Firstly, if trying to achieve a balanced article is your objective, how about doing a bit of research as to how much the other parties spent in the other constituencies? For example, how much did the Worker’s Party spent in Aljunied? How much did the PAP spent in Marine Parade? There is no basis for comparison at the moment.

    Your link with campaign spending and your first point: seriousness of getting elected is tenuous, at best, while your comparison with the US Presidential Elections is really stretching it. Until you try running an alternative political party in Singapore, and try to canvass funds for it on an ongoing basis, you would not have any idea how difficult it is to raise funds for politics in Singapore.

    On your list of what the NSP should spend on: polling and counting agents – I doubt spending on these would affect the number of votes a political party gets unless you tell me that PAP’s professional polling and counting agents contravene election rules by helping their party campaign at polling centres! Also, does the PAP spend on that or do they also rely on volunteers from their grassroot organizations? Do the PAP Ministers use their staff to draft speeches, media releases?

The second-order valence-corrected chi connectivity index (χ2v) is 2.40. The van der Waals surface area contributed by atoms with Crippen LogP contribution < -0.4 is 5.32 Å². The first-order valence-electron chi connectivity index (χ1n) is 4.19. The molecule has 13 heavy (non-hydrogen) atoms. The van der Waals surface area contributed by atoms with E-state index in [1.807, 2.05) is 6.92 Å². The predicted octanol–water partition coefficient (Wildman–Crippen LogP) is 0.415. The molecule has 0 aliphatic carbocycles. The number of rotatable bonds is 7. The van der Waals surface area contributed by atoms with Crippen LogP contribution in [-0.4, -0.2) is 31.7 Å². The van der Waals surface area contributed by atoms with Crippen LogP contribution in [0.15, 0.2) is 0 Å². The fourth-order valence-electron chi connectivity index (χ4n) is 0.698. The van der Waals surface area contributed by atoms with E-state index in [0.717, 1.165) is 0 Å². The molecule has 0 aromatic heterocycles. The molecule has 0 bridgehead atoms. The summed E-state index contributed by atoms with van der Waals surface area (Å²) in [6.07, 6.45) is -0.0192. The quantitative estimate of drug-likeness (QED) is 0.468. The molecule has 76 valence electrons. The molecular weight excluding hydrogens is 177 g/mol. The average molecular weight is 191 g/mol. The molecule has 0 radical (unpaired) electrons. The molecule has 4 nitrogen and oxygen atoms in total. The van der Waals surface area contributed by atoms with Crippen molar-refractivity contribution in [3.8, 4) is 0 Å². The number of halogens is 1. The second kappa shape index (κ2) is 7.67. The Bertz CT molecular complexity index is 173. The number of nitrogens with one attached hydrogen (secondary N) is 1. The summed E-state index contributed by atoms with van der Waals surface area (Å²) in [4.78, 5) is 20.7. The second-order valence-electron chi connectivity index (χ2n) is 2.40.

I think if the NSP Marine Parade team only spent $35k and still managed to get 43% of the votes in the GRC, it does say something of the cost-effectiveness of their campaign, doesn’t it? On average, the team spent less than 60 cents per vote they received, which is quite remarkable to me. If anything, the NSP Marine Parade team has shown us that it can campaign effectively without the need to spend unnecessary money. Without excessive spending on professional videos, photography, etc, Nicole Seah managed to use not just the social media but also the mainstream media effectively to increase the profile of her team.

    Finally, spending $7,000 per candidate has not dispelled the ‘myth’ that the election deposit is a deterrent. Candidates have to come up with $16,500 BEFORE nomination day and as could be seen in Tanjong Pagar.

    • Thanks. I agree it’s difficult to raise funds. Indeed, I’ve a post specifically about political donations. Pls check it out.